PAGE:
Every morning, thanks to a new policy enacted for the start of the academic year, pupils at Pierson Middle and High School slip their cellphones into pouches that are then magnetically sealed, preventing the students from using their phones during the school day. When the last bell rings, they use magnetic openers stationed near the exits to access their phones once again.
It took a few days to iron out the logistics, Sag Harbor School District officials said during Monday night’s school board meeting, but, so far, the grownups in the building are considering it a success.
The technology was purchased from a company named Yondr that developed the pouches for use at events like concerts and comedy shows. Yondr representatives were on site during a faculty and staff conference day to provide training, and were present on the first and second days of school to ensure the process went as smoothly as possible.
“Yondr appears to be cutting down on the number of distractions to learning,” said Anthony Chase Mallia, the president of the faculty union, the Teachers Association of Sag Harbor, during the public comment session. Students are “getting more done in groups” and are “actually talking to one another again in the hallways and lunch room.”
“Detaching students from their digital lives during the school day” appears to be “having a positive impact” on their academics and emotional well-being, Mr. Mallia concluded.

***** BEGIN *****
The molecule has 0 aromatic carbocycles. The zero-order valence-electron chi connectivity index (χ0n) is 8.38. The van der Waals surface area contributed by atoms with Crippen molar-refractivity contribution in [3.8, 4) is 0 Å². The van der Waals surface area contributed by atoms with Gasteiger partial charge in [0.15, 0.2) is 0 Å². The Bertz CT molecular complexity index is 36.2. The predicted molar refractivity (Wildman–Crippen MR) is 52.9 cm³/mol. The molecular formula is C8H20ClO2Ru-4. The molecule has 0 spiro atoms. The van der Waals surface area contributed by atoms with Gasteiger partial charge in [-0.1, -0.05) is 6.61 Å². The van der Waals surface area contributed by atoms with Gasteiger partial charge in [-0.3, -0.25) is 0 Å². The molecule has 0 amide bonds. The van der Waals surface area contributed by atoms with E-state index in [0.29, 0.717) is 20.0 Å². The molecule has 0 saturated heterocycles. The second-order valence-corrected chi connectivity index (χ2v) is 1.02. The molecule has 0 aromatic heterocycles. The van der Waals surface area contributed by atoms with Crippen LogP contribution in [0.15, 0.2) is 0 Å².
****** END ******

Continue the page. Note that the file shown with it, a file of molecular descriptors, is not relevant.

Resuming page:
Jeff Nichols, the district superintendent, said he had spoken with “two or three” parents and that Brittany Carriero, Pierson’s principal, had spoken to six parents who were unhappy with the new policy.
“It was really the classic equation of individual rights versus what the goal is, which is the collective good,” Mr. Nichols said. “The people I spoke to resented the fact that they thought this was overreach with respect to their rights.” He told those callers that the district would work with them on “reasonable accommodations.”
Some school board members said they have heard positive things from students themselves.
“I had a senior tell me yesterday it’s not THAT bad,” said Sandi Kruel, the school board president.
Jordana Sobey, the board vice president, added, “The feedback is ‘I’m not supposed to tell you I like it. If anybody asks, I hate it, but it’s actually really good.’ ”